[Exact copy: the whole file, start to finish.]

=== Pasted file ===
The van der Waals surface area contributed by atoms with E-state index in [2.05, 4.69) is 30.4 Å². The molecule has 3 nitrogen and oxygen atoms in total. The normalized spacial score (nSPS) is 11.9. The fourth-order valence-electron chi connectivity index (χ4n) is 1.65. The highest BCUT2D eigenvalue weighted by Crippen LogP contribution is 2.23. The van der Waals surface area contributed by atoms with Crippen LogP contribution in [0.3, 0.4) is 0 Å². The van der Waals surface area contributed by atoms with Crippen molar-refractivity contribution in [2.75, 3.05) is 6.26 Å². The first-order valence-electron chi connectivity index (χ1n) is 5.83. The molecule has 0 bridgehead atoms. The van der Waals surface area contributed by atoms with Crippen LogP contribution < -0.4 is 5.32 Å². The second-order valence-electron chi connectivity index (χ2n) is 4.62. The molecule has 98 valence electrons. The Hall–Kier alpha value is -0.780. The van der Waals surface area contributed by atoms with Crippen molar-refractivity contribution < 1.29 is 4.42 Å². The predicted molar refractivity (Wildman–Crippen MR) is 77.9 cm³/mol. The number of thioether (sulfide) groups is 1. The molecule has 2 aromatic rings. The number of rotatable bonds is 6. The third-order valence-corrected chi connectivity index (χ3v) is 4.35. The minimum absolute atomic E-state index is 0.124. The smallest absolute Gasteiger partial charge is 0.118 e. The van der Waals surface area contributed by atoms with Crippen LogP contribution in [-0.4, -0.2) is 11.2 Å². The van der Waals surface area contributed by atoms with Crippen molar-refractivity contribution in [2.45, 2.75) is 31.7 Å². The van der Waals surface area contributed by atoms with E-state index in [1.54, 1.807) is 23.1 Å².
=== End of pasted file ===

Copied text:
The van der Waals surface area contributed by atoms with E-state index in [2.05, 4.69) is 30.4 Å². The molecule has 3 nitrogen and oxygen atoms in total. The normalized spacial score (nSPS) is 11.9. The fourth-order valence-electron chi connectivity index (χ4n) is 1.65. The highest BCUT2D eigenvalue weighted by Crippen LogP contribution is 2.23. The van der Waals surface area contributed by atoms with Crippen LogP contribution in [0.3, 0.4) is 0 Å². The van der Waals surface area contributed by atoms with Crippen molar-refractivity contribution in [2.75, 3.05) is 6.26 Å². The first-order valence-electron chi connectivity index (χ1n) is 5.83. The molecule has 0 bridgehead atoms. The van der Waals surface area contributed by atoms with Crippen LogP contribution < -0.4 is 5.32 Å². The second-order valence-electron chi connectivity index (χ2n) is 4.62. The molecule has 98 valence electrons. The Hall–Kier alpha value is -0.780. The van der Waals surface area contributed by atoms with Crippen molar-refractivity contribution < 1.29 is 4.42 Å². The predicted molar refractivity (Wildman–Crippen MR) is 77.9 cm³/mol. The number of thioether (sulfide) groups is 1. The molecule has 2 aromatic rings. The number of rotatable bonds is 6. The third-order valence-corrected chi connectivity index (χ3v) is 4.35. The minimum absolute atomic E-state index is 0.124. The smallest absolute Gasteiger partial charge is 0.118 e. The van der Waals surface area contributed by atoms with Crippen LogP contribution in [-0.4, -0.2) is 11.2 Å². The van der Waals surface area contributed by atoms with Crippen molar-refractivity contribution in [2.45, 2.75) is 31.7 Å². The van der Waals surface area contributed by atoms with E-state index in [1.54, 1.807) is 23.1 Å².